After a Senate panel hearing purportedly to clarify the C-5 vs. C-17 issue, there still appears to be no real resolution. Sen. Tom Carper (D-Del.), chairman of the panel, began and ended the Sept. 27 hearing on the same note: If C-5 contractor Lockheed Martin can modify the C-5 to achieve at least a 75 percent mission capable rate at “the price they assert they can,” then “we’d be foolish not to modernize all 108 C-5s.” However, the Air Force doesn’t, at this point, believe Lockheed can sustain its price. In fact, Sue Payton, USAF’s top acquisition official, told the panel that the service has declared the C-5 modernization program in a Nunn-McCurdy breach because the cost of the program has “increased more than 50 percent from the original unit cost report of November 2001.” She did add, though, that the Air Force has asked Lockheed for more data. Lockheed VP Larry McQuien told the panel that the company had given USAF a firm fixed price for initial lots and a not-to-exceed option for the remainder. One key issue appears to be the cost for the replacement engine from GE; USAF believes the cost per engine will be greater than anticipated by Lockheed. However, upon questioning, McQuien said that under an FFP contract, the company would have to eat the difference, if any. At the end of the hearing, Air Force Gen. Norton Schwartz, head of US Transportation Command, expressed some frustration with the afternoon’s proceedings: “The question is what do we do with C-17 production. And my concern is that that bit of insurance might expire, if we don’t deal with that issue properly.” Chairman Carper was dismissive, saying, remarkably, “We chose to focus on the need for big aircraft to provide strategic airlift. And as I said earlier, I’m a big fan of the C-17. That’s not what this is about.” (Payton statement; McQuien statement; Schwartz statement)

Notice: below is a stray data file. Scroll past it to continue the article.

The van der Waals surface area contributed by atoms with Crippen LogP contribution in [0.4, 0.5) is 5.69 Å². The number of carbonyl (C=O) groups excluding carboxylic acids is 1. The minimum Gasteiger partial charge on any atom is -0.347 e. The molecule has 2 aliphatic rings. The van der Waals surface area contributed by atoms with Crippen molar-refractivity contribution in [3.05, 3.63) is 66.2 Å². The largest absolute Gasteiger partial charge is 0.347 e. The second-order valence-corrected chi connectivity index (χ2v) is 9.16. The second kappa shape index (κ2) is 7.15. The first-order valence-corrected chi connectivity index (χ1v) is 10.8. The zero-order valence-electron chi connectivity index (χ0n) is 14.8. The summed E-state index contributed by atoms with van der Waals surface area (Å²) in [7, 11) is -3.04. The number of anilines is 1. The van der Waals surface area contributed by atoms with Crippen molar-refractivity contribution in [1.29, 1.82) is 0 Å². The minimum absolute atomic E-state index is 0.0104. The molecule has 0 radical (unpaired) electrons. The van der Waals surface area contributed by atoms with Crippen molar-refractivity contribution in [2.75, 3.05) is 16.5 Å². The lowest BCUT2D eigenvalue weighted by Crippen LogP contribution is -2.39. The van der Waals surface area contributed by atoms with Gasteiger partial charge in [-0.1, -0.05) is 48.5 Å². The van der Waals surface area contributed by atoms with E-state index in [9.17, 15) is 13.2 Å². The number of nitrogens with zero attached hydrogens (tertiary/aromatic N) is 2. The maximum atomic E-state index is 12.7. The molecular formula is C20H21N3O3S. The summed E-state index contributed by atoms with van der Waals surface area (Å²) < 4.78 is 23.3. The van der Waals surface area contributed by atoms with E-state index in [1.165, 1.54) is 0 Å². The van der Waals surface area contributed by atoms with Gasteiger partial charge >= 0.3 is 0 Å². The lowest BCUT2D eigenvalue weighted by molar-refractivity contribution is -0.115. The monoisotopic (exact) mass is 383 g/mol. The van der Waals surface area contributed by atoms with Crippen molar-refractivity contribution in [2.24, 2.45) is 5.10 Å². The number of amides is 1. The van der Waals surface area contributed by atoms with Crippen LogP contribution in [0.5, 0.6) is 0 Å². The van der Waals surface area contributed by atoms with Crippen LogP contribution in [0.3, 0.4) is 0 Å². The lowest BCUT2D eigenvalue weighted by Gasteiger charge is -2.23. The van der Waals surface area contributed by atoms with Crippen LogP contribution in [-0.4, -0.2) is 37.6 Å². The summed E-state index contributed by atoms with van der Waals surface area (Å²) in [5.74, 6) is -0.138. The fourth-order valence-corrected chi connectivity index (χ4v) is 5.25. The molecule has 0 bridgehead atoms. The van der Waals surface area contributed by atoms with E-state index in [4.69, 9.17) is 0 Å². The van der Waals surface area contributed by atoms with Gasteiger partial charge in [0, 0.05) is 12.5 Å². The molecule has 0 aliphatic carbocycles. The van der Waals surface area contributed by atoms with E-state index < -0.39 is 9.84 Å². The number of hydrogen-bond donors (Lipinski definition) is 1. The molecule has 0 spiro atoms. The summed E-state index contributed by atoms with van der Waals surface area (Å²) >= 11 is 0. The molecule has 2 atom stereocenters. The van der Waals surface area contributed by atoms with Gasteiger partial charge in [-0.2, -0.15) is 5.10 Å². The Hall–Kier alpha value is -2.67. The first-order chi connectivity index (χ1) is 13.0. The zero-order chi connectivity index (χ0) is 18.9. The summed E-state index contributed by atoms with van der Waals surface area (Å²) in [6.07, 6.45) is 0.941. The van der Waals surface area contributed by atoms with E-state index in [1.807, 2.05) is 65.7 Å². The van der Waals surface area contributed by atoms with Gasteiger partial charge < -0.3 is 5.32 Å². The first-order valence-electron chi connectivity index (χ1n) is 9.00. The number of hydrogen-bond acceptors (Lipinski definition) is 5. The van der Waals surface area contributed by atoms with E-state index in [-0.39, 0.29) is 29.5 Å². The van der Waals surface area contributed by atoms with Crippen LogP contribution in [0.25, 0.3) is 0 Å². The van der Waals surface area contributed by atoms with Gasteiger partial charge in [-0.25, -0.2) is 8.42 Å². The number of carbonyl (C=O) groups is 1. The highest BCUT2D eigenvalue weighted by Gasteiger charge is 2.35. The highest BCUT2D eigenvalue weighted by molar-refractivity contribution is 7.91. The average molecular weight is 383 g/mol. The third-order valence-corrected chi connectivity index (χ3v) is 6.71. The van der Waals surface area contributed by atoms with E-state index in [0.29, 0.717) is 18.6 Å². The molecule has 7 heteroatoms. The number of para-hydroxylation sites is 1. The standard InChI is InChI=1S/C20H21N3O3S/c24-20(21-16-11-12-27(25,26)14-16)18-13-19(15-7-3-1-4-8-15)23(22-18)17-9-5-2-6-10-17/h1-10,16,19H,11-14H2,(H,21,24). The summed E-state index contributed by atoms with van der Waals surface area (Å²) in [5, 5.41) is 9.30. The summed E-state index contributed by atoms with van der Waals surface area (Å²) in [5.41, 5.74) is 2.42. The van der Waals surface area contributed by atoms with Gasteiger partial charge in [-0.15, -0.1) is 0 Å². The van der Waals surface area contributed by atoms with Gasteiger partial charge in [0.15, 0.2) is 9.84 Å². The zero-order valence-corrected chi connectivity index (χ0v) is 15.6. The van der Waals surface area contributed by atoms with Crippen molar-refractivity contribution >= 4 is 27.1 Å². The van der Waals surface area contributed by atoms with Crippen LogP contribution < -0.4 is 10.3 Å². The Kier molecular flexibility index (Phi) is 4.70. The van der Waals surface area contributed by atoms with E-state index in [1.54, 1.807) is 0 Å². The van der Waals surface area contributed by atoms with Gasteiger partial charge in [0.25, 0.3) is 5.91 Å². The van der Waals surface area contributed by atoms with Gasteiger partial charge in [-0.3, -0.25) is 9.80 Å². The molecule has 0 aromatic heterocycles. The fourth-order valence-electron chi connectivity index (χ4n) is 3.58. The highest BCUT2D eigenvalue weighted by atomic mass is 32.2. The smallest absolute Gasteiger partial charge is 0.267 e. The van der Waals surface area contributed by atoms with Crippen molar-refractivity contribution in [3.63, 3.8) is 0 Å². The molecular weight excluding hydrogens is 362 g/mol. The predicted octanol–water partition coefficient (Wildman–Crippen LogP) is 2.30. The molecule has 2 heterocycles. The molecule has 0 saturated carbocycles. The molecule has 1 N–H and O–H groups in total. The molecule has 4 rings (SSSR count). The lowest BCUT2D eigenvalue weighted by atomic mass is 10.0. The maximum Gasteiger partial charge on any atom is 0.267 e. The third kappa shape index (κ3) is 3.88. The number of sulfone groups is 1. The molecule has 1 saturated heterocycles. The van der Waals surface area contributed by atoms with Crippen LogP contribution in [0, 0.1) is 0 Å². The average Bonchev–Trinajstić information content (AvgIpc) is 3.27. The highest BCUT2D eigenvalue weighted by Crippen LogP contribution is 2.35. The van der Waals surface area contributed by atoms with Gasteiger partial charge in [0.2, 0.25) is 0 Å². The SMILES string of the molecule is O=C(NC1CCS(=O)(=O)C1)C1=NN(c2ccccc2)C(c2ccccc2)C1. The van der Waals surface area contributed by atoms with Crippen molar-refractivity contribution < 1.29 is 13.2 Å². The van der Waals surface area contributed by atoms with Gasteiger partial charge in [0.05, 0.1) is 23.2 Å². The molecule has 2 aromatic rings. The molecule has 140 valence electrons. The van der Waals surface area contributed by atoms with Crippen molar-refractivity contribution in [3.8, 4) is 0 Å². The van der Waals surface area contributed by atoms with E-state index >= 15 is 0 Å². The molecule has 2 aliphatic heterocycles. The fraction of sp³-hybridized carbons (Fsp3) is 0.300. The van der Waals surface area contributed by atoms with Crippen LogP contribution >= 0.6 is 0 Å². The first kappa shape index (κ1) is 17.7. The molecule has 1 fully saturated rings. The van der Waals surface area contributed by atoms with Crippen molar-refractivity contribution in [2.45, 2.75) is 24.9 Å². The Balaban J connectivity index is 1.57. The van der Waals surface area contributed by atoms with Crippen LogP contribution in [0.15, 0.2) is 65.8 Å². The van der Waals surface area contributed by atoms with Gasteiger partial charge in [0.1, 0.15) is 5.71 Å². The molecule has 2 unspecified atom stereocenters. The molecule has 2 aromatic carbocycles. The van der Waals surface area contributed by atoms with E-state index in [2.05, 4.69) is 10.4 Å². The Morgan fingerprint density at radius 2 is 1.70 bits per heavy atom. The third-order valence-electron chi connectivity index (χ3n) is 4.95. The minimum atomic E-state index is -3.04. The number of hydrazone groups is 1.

The Air Force will begin its 71st annual Operation Christmas Drop on Dec. 4. The weeklong exercise is a yearly tradition that delivers supplies such as food, fishing equipment, school books, and clothes to remote islands in the Pacific. It is the longest-running Department of Defense humanitarian mission.